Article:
If you have not reset your passwords in over 365 days, you should do so. We will be working with each department to ensure a smooth transition to this new system.  You can change your password any time you like using the password and account management portal.  Once we have worked directly with each department, we will turn on the feature that requires a password change every 365 days.

Thank you for your understanding and your efforts to increase the security of our systems.

Please don’t hesitate to send questions or concerns to us at helpdesk@hmc.edu

Room reservation software upgrade to EMS Campus

Guest author, Isabel Jordan, wrote for us about a recent upgrade to the Event Management System….

HMC’s reservation software, Event Management System (EMS), has been upgraded to the Campus 3.0 version. Virtual EMS was only changed in appearance but not use. There has been some feedback from Mac users who say they are having difficulty viewing Virtual EMS. The solution has been to use Google Chrome
as the browser rather than Mozilla Firefox.

Currently, CIS and the Facilities & Maintenance team are working together to
get the Integrated Authentication module up and running. This module will
integrate EMS with the directory server so that one can log in to EMS with
the same account log in/password that is used to log in to one’s computer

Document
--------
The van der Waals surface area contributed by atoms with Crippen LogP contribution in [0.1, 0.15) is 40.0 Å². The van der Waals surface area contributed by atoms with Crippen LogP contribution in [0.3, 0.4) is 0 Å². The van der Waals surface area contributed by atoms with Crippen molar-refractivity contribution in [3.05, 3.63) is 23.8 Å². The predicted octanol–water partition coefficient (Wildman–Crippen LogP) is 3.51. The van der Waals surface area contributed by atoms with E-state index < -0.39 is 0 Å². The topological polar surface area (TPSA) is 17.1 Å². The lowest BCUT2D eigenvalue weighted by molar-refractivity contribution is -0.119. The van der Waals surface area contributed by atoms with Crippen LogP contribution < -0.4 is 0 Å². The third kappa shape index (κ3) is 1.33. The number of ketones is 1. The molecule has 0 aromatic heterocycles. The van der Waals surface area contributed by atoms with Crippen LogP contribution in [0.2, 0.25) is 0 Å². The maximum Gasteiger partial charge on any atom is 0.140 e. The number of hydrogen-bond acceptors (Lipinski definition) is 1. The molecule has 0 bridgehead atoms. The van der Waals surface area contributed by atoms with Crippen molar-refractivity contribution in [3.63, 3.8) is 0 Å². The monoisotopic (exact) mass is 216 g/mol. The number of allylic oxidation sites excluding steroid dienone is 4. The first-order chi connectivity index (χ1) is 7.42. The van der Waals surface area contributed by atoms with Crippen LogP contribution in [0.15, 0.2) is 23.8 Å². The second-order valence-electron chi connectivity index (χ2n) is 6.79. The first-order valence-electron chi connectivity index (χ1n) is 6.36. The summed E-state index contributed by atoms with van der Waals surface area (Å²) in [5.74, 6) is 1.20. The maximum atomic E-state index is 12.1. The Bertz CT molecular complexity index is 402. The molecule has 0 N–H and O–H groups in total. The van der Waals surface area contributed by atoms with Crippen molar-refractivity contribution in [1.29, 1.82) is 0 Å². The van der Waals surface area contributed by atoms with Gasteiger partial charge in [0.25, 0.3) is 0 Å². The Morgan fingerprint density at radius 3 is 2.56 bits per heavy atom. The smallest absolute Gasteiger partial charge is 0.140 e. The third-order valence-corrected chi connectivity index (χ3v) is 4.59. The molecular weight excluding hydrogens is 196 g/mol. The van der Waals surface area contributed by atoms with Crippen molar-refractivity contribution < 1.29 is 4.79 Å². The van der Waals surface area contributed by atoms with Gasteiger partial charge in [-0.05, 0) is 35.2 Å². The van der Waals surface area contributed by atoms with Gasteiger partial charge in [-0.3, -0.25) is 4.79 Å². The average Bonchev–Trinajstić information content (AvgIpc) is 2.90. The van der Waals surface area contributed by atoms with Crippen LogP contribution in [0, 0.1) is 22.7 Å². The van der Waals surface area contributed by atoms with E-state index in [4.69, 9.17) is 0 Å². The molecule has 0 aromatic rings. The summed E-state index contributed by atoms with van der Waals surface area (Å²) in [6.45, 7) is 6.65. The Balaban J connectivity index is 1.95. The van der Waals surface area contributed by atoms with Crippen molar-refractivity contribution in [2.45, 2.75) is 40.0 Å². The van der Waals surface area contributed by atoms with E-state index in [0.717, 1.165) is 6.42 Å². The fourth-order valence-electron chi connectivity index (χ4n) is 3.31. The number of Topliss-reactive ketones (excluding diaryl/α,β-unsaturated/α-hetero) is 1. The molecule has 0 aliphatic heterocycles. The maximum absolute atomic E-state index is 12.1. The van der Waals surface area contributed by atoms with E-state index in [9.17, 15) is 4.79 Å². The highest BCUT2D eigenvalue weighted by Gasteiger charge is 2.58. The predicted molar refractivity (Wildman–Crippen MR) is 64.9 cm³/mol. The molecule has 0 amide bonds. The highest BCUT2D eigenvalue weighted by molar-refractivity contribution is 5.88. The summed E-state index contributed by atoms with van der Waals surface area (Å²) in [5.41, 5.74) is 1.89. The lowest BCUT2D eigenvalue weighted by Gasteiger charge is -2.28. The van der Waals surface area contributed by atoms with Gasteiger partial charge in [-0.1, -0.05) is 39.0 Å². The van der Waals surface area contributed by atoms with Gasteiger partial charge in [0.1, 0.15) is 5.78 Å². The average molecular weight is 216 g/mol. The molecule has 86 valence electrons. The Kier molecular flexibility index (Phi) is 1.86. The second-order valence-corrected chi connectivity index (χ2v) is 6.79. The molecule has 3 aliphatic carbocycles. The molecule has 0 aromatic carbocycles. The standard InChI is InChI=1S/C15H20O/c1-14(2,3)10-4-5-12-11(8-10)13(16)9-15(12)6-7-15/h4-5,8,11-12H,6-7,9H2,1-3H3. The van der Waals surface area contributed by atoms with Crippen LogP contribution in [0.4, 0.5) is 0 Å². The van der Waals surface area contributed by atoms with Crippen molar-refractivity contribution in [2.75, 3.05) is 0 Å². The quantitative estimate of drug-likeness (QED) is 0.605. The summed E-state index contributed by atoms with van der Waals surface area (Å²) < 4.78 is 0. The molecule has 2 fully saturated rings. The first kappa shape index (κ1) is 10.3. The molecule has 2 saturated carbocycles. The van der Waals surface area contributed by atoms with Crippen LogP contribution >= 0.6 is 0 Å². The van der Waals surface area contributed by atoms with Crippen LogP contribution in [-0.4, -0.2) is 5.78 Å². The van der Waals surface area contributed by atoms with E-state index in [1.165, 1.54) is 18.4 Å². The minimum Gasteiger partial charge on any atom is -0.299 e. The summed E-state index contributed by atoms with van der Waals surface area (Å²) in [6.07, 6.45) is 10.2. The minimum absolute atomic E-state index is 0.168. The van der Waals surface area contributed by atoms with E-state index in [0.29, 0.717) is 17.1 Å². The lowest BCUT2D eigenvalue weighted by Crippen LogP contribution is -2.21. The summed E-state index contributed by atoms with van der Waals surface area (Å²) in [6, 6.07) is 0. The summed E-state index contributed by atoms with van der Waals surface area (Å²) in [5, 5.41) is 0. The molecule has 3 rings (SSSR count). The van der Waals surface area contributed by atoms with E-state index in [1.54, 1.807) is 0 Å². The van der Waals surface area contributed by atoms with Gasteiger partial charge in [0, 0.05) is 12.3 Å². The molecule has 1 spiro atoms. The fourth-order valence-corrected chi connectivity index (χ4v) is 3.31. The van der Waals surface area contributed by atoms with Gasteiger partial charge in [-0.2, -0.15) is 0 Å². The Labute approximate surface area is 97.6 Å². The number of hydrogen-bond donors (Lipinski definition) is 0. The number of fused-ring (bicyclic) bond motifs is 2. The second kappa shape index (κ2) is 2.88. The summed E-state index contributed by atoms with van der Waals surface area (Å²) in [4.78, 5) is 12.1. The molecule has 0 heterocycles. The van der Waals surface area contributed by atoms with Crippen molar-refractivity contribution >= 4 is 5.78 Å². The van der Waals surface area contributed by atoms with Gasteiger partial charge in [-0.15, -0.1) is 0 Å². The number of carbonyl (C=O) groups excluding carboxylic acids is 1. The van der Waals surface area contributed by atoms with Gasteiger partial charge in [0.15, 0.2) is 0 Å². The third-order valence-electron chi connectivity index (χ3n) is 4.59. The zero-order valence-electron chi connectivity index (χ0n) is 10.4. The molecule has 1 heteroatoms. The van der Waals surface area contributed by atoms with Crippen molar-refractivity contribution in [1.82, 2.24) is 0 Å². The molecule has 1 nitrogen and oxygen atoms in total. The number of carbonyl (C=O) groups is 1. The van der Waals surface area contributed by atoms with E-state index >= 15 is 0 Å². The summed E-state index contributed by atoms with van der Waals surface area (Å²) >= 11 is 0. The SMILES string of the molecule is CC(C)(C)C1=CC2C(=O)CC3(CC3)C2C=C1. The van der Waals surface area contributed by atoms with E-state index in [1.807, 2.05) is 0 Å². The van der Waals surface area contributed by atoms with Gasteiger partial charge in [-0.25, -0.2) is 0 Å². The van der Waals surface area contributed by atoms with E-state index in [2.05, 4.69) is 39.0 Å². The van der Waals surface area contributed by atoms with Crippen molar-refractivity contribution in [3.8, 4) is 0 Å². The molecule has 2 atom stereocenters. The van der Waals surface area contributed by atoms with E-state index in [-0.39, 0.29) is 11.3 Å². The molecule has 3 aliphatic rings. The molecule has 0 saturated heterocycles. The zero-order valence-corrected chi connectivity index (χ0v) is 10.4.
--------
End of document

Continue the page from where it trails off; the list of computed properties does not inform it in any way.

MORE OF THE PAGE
(HMC credentials).  There are over 600 users who have accounts in EMS so we
are trying to figure out the most efficient way to make this happen.

Moving forward the plan is to install an Academic Planning Module that will
assist the Registrar’s office to connect the academic schedule from CX to
EMS. Currently the 5C registrars are being trained to learn the
collaboration between CX and EMS.

IAM @ HMC journey begins

In my last update from the CIO  I gave a quick overview of Identity and Access Management (IAM).  We have now contracted with Fischer International for Identity and Access Management services.  Throughout 2012, this decision will have an increasing impact on all of our daily computing lives.  You will hear and read more and more references to your “HMC Credentials”, which will be a username and password derived from your current Charlie or Alice passwords (Active Directory).  We will stop referring to credentials that are specific to an application, such as “your Zimbra username and password”.   Eventually, your HMC Credentials will be the only credentials you need to access most services; moreover, you will see a “single sign on” ecology begin to emerge:  once you’ve logged in to one service, you typically will not have to provide credentials for the next service you visit.  For example, you would log on to your computer in the morning and then visit Sakai, which would recognize that you have already authenticated and not ask you for your credentials a second time. Ditto when you visit email (including Google Apps) after you’ve logged into Sakai or the Portal.  And so on.